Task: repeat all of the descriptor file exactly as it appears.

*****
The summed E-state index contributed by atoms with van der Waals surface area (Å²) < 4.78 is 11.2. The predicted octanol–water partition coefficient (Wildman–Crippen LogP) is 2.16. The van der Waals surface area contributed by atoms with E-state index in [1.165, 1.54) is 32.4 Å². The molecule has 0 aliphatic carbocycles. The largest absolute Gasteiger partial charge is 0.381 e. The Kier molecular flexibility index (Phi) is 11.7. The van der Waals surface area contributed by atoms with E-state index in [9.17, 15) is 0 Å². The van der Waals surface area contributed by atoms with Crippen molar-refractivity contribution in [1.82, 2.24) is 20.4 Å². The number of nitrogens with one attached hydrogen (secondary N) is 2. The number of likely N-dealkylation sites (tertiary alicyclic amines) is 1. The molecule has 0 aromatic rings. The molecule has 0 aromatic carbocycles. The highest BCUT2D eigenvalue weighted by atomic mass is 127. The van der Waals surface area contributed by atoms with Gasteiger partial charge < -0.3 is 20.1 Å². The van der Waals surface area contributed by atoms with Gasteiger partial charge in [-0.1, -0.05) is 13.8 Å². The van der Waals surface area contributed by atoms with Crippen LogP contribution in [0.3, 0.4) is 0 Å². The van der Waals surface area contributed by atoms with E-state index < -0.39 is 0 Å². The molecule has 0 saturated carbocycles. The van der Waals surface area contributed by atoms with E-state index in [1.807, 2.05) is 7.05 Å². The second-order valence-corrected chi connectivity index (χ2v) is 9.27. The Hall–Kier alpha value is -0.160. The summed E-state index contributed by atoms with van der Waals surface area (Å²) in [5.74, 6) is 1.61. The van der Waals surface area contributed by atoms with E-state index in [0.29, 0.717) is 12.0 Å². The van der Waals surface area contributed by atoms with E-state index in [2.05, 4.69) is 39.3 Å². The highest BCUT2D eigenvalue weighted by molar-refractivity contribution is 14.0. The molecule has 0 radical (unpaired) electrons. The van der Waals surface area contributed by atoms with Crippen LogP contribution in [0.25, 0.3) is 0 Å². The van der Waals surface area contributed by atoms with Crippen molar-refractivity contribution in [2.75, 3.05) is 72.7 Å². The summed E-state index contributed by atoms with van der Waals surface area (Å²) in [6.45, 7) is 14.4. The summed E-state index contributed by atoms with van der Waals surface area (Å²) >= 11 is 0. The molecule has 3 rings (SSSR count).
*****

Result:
The summed E-state index contributed by atoms with van der Waals surface area (Å²) < 4.78 is 11.2. The predicted octanol–water partition coefficient (Wildman–Crippen LogP) is 2.16. The van der Waals surface area contributed by atoms with E-state index in [1.165, 1.54) is 32.4 Å². The molecule has 0 aliphatic carbocycles. The largest absolute Gasteiger partial charge is 0.381 e. The Kier molecular flexibility index (Phi) is 11.7. The van der Waals surface area contributed by atoms with E-state index in [9.17, 15) is 0 Å². The van der Waals surface area contributed by atoms with Crippen molar-refractivity contribution in [1.82, 2.24) is 20.4 Å². The number of nitrogens with one attached hydrogen (secondary N) is 2. The number of likely N-dealkylation sites (tertiary alicyclic amines) is 1. The molecule has 0 aromatic rings. The molecule has 0 aromatic carbocycles. The highest BCUT2D eigenvalue weighted by atomic mass is 127. The van der Waals surface area contributed by atoms with Gasteiger partial charge < -0.3 is 20.1 Å². The van der Waals surface area contributed by atoms with Gasteiger partial charge in [-0.1, -0.05) is 13.8 Å². The van der Waals surface area contributed by atoms with Crippen LogP contribution in [0.3, 0.4) is 0 Å². The van der Waals surface area contributed by atoms with E-state index < -0.39 is 0 Å². The molecule has 0 saturated carbocycles. The van der Waals surface area contributed by atoms with E-state index in [1.807, 2.05) is 7.05 Å². The second-order valence-corrected chi connectivity index (χ2v) is 9.27. The Hall–Kier alpha value is -0.160. The summed E-state index contributed by atoms with van der Waals surface area (Å²) in [5.74, 6) is 1.61. The van der Waals surface area contributed by atoms with E-state index in [0.29, 0.717) is 12.0 Å². The van der Waals surface area contributed by atoms with E-state index in [2.05, 4.69) is 39.3 Å². The highest BCUT2D eigenvalue weighted by molar-refractivity contribution is 14.0. The molecule has 0 radical (unpaired) electrons. The van der Waals surface area contributed by atoms with Crippen LogP contribution in [0.25, 0.3) is 0 Å². The van der Waals surface area contributed by atoms with Crippen molar-refractivity contribution in [2.75, 3.05) is 72.7 Å². The summed E-state index contributed by atoms with van der Waals surface area (Å²) in [6.45, 7) is 14.4. The summed E-state index contributed by atoms with van der Waals surface area (Å²) >= 11 is 0. The molecule has 3 rings (SSSR count).